How Long Does IT Take to Become a Dental Hygienist?
Many dental hygienist graduates may find jobs with as little as an associate's degree or, in some cases, a certificate. However, depending on the type of advancement someone wants in his or her career, a bachelor's or master's degree might be more desirable.
Becoming a Dental Hygienist
A dental hygienist needs to graduate from an accredited school. Most dental hygienist programs grant associate's degrees, but some offer bachelor's and master's degrees. Training requires anywhere from 2-3 years of school, including prerequisites and any licensing examinations.
A high school diploma and college entrance tests are required for admission into a dental hygiene program. In high school, students are advised to take courses in mathematics, chemistry and biology.
In addition to coursework, the dental hygienist school curriculum involves laboratory and clinical practice. Anatomy, chemistry, physiology, pharmacology, microbiology, radiography, periodontology, pathology, dental materials, histology and other courses make up the coursework. Depending on the program and the amount of prerequisites taken, a student can become a dental hygienist within four years; however, master's degree programs may take six or more years.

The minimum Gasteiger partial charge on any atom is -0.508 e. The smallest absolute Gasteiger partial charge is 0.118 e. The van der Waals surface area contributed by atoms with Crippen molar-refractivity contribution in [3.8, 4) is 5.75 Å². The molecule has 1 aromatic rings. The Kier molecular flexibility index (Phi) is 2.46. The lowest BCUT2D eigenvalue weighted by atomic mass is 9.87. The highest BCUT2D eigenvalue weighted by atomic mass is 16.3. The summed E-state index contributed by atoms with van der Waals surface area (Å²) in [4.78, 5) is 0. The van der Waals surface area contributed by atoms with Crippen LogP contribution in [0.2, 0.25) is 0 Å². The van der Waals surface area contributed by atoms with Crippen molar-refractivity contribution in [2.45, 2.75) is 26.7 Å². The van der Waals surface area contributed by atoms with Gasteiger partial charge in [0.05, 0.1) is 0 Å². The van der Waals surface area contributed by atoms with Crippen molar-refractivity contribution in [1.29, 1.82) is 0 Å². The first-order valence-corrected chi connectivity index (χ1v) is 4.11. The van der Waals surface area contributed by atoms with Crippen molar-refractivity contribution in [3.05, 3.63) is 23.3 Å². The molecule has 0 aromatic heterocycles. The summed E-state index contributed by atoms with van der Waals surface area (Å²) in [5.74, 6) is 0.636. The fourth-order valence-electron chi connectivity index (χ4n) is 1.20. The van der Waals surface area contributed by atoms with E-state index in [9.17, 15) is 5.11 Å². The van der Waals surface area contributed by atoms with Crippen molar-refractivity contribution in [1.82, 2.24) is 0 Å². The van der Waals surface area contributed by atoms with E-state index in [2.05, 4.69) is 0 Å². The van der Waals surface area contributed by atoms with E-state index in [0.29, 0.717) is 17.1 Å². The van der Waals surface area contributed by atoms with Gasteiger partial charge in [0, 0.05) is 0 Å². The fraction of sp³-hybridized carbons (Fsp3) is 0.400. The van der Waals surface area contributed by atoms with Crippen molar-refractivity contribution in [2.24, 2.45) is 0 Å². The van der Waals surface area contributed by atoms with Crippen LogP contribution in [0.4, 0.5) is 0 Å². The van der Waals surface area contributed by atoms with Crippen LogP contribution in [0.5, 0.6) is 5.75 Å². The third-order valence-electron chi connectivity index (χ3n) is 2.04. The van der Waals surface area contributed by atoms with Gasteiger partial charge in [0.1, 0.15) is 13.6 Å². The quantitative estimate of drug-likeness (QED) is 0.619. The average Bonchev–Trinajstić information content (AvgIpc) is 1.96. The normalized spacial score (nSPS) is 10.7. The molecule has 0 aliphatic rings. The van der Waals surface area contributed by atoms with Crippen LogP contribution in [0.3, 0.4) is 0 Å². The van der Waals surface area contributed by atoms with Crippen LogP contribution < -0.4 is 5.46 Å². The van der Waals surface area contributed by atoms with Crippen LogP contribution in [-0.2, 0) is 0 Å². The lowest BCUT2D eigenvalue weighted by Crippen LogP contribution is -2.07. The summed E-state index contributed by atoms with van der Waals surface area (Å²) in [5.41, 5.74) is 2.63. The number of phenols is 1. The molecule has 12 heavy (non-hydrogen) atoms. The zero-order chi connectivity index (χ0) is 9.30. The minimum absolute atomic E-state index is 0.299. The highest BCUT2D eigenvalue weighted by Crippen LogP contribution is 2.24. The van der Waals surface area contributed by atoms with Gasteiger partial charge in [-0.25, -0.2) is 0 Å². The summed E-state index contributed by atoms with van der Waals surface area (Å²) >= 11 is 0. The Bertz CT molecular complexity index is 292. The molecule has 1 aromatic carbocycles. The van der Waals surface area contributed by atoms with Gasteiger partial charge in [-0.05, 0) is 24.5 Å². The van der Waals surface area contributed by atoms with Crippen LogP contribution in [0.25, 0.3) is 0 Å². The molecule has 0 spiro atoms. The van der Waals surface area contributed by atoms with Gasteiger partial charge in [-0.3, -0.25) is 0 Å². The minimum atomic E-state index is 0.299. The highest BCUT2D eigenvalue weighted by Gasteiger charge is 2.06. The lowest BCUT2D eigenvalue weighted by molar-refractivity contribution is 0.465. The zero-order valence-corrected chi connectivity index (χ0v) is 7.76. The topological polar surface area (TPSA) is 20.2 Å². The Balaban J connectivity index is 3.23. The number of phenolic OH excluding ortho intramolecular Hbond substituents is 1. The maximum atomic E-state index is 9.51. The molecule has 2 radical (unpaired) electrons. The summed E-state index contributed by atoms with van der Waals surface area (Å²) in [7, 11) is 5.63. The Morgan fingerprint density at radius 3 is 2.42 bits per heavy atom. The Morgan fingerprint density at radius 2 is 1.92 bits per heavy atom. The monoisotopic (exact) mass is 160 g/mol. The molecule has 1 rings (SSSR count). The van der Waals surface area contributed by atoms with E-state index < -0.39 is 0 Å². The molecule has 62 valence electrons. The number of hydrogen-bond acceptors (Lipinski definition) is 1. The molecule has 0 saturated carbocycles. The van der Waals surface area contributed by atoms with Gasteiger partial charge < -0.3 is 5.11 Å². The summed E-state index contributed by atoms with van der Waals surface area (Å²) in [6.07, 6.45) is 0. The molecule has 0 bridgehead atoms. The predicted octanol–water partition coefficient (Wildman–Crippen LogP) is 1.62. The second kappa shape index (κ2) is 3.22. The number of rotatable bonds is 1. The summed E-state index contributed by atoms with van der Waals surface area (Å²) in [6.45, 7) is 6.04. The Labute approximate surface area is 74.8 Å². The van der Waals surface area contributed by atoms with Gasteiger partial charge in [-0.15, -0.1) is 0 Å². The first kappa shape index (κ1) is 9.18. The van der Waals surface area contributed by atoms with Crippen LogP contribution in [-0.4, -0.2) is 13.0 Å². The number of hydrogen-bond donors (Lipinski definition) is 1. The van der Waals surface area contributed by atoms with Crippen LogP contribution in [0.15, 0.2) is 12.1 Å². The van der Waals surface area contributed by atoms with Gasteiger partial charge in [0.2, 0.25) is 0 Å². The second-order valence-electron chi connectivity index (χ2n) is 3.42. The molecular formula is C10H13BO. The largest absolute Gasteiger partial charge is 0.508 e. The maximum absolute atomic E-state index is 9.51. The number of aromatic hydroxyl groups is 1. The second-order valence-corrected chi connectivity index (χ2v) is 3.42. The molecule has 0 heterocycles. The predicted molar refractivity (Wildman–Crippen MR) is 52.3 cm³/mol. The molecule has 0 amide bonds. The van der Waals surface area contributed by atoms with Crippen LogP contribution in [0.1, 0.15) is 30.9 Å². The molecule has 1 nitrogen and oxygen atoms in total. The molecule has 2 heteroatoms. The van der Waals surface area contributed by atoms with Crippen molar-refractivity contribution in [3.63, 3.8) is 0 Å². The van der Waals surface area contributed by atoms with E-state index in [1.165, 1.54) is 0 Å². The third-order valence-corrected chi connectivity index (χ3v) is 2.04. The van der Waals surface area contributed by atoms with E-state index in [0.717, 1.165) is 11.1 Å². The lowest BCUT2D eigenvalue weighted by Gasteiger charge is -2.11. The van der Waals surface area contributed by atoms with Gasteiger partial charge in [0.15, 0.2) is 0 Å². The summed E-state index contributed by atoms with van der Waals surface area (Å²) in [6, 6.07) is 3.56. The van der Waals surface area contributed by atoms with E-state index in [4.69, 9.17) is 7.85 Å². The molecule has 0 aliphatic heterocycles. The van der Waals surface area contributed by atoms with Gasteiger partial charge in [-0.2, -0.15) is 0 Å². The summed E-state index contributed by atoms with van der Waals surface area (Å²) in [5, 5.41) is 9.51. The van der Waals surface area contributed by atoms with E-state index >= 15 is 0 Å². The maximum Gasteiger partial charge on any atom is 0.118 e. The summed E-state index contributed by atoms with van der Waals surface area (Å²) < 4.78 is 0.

In order to practice as a dental hygienist, one needs a degree from a dental hygiene school and a state license. To become licensed, dental hygienists need to pass a clinical and written exam. The written exam is typically administered by the American Dental Association's (ADA) Joint Commission on National Dental Examinations, and the clinical exam is administered by state or regional testing agencies.
To work as a dental hygienist in a private dental office typically requires an associate's degree, though a certificate may be accepted in some cases. In order to go into research, public health or teaching, dental hygienists usually need to hold bachelor's or master's degrees.
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